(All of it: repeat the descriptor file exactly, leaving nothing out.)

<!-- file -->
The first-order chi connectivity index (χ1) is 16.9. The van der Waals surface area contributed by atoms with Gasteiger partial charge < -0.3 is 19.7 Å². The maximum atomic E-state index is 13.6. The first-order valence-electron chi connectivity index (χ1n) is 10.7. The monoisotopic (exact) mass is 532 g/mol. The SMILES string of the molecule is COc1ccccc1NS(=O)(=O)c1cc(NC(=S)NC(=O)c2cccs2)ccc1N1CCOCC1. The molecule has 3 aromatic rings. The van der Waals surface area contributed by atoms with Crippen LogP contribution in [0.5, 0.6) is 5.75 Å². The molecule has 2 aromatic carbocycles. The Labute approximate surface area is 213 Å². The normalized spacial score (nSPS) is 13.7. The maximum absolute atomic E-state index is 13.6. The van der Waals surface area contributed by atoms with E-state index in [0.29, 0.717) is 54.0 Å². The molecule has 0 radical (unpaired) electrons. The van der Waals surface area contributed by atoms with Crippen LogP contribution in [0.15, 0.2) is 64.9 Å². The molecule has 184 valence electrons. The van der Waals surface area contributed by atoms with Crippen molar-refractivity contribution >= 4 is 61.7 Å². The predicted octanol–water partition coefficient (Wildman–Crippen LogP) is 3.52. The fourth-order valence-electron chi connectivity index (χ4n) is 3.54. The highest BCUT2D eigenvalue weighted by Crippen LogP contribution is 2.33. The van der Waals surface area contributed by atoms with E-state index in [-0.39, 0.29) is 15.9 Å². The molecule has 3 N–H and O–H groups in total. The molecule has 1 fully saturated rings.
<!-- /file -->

The first-order chi connectivity index (χ1) is 16.9. The van der Waals surface area contributed by atoms with Gasteiger partial charge < -0.3 is 19.7 Å². The maximum atomic E-state index is 13.6. The first-order valence-electron chi connectivity index (χ1n) is 10.7. The monoisotopic (exact) mass is 532 g/mol. The SMILES string of the molecule is COc1ccccc1NS(=O)(=O)c1cc(NC(=S)NC(=O)c2cccs2)ccc1N1CCOCC1. The molecule has 3 aromatic rings. The van der Waals surface area contributed by atoms with Crippen LogP contribution in [0.5, 0.6) is 5.75 Å². The molecule has 2 aromatic carbocycles. The Labute approximate surface area is 213 Å². The normalized spacial score (nSPS) is 13.7. The maximum absolute atomic E-state index is 13.6. The van der Waals surface area contributed by atoms with E-state index in [0.29, 0.717) is 54.0 Å². The molecule has 0 radical (unpaired) electrons. The van der Waals surface area contributed by atoms with Crippen LogP contribution in [0.15, 0.2) is 64.9 Å². The molecule has 184 valence electrons. The van der Waals surface area contributed by atoms with Crippen molar-refractivity contribution >= 4 is 61.7 Å². The predicted octanol–water partition coefficient (Wildman–Crippen LogP) is 3.52. The fourth-order valence-electron chi connectivity index (χ4n) is 3.54. The highest BCUT2D eigenvalue weighted by Crippen LogP contribution is 2.33. The van der Waals surface area contributed by atoms with E-state index in [-0.39, 0.29) is 15.9 Å². The molecule has 3 N–H and O–H groups in total. The molecule has 1 fully saturated rings.